Mephistopheles is a difficult servant, and Faust is challenged by his tricks, lies, and deceptions. Despite their adventures, Faust accomplishes little or nothing of substance while beguiled by his power–he wastes it with frivolous tricks and indulgences. Faust futilely strains to revoke his pact under the burden of growing disgrace and damnation, but is humbled by Satan. Will Faust become a true super-man and be saved, or will he prove his human weakness and be seduced by the cunning of the devil and his own baser instincts? Is Faust the sort of man, and is this pact the sort of thing that God can forgive? Can Man step outside the embrace of God and face the world on his own to become free?

Today, the name “Faust” has become attached to tales about a person of power whose pride and arrogance lead to his doom. The term faustian has come to mean a tarnished deal for worldly power or knowledge at the expense of a higher (spiritual) value or reward, or, simply, “possession” with a thirst for skill or knowledge.


There have been many tales about people who make pacts with the Devil. One of the oldest versions known is that the tale of Theophilus of Adana. Furthermore, it was not uncommon for people of unusual abilities and accomplishments to be suspected of making a pact with the Devil, and it was well known (particularly during the times of the witch hunts) that witches made real or implied pacts with the Devil to get their powers.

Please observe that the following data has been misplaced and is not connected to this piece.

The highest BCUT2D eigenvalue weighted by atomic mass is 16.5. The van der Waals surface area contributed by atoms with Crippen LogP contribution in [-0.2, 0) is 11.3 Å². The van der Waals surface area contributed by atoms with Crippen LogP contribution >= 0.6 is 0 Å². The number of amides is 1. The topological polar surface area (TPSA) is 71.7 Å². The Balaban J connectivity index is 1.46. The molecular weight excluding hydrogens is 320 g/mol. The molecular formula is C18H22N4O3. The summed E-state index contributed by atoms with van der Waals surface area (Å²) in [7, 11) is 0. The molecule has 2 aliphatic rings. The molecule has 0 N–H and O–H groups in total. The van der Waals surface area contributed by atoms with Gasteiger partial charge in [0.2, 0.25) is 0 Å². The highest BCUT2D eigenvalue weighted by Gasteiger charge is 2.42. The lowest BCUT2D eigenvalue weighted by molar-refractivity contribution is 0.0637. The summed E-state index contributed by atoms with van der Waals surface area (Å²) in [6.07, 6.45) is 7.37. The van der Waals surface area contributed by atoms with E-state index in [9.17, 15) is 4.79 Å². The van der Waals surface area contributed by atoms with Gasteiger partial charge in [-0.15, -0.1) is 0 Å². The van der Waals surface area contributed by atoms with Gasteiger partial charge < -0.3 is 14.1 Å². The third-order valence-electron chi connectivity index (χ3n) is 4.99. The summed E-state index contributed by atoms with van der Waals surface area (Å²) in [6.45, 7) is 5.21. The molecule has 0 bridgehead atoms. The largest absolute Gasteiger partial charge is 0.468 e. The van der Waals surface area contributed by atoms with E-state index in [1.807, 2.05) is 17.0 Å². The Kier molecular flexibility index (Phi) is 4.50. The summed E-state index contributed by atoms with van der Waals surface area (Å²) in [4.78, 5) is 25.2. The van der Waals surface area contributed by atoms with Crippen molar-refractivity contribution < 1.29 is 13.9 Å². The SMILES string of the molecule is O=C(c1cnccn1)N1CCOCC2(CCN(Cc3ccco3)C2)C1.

The Faust story was based on a real magician and alchemist known as Dr. Johann Georg Faust who was active in the late fifteenth and early sixteenth centuries and seems to have originated in northern Germany. According to Leo Ruickbie and others, “Faust(us)” was an assumed name.

“Idolatry, witchcraft, hatred, variance, emulations, wrath, strife, seditions, heresies, envyings, murders, drunkenness, revellings, and such like: of the which I tell you before, as I have also told you in time past, that they which do such things shall not inherit the kingdom of God.”King James’s Bible Galatians Chapter 5 20-21